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JFK’s Former Caddies Remember the President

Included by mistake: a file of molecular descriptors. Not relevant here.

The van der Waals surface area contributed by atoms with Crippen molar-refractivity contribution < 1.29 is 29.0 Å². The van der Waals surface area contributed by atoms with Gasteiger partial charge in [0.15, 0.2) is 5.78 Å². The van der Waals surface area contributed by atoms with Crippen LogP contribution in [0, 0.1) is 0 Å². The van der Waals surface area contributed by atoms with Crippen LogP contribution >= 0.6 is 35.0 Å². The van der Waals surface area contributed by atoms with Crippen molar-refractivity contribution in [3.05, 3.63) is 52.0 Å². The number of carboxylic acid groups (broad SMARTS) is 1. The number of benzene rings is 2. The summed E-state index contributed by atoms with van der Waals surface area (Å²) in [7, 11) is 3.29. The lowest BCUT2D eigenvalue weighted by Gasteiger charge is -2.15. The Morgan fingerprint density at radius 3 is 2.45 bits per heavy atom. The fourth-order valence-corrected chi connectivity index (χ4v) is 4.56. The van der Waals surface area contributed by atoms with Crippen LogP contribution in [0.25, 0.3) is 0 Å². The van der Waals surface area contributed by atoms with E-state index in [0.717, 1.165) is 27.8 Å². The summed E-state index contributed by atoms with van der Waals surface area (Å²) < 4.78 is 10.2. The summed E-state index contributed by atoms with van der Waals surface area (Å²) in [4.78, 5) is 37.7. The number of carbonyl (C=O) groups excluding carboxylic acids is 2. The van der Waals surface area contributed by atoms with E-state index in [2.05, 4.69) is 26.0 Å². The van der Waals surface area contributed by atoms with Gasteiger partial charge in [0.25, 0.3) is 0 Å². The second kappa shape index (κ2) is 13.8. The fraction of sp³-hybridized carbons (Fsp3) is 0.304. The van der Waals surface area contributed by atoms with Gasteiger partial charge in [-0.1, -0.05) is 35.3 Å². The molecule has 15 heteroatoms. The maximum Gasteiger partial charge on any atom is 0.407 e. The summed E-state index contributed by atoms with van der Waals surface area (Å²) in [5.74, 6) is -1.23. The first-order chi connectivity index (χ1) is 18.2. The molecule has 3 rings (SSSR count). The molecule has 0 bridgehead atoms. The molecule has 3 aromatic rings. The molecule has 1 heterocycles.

Nov. 23, 1963 - What were just a couple of golf balls and a handful of tees are now relics. What were rare treats and thrilling experiences are now unforgettable memories. What were idle conversations are now never-to-be-forgotten words. That’s how the death of President Kennedy affected the boys who caddied for him at the Hyannisport Club this past summer. The caddies — with lumps in their throats and moisture in their youthful eyes — had little to say. But what words they did speak came from their hearts. “I was the first one to caddie for him last summer,” said 15-year-old John Kiernan. “He was a very nice man. He was very friendly. I’ll never forget him. He hadn’t played for three years when I caddied for him. But he played well. He was long off the tee. He hit great wood shots. I still can’t believe it. I hope to caddie again next summer, but it won’t be the same without him.” Chris Kennedy (no relation), a 13-year-old eighth-grader at Roxbury Latin School from Brookline, received a golf ball as a gift from the President. “I was pleased and honored when I caddied for Mr. Kennedy,” said Chris. “He asked me questions and wanted to know my future plans. He told me I had to study hard. I still have the golf ball he gave me. I feel very badly now. I wrote him a letter when I was 10. I wanted to be a page. President Kennedy answered my letter.” Bob Creech of Quincy, a 16-year-old junior at Boston College High, said: “He was always smiling. Even if he made a bad shot, he’d smile. I was happy and excited when I caddied for him. When he was through, he gave me a golf ball. That was the biggest thing that ever happened to me. I felt stunned when I heard he was dead. He was a nice man — easy to talk to.” Jim Flynn, a 16-year-old junior at Woburn High, caddied for him twice. “The first time we met, he asked me if I were a Democrat. I said, ‘Yes, Sir,’ and he smiled. He always seemed relaxed, although he always played in a hurry. I remember once on the 18th hole, he hit a great second shot just a foot from the pin. A lot of people were watching, and it pleased him. I still find it hard to believe that he’s gone.” Tom Brennan, a 15-year-old sophomore at Milton High, said: “The Cape will never be the same without him. The day I caddied for him his back was bothering him. He asked me to tee the ball up for him on each hole. He said, ‘You tee the ball up, and I’ll hit it good.’ And he did, too. I saved all the tees he used. I’m very sorry all this had to happen.” What’s left for the caddies? A couple of gold balls…a handful of tees…an unforgettable memory…never-to-be-forgotten words…an image of a great man.


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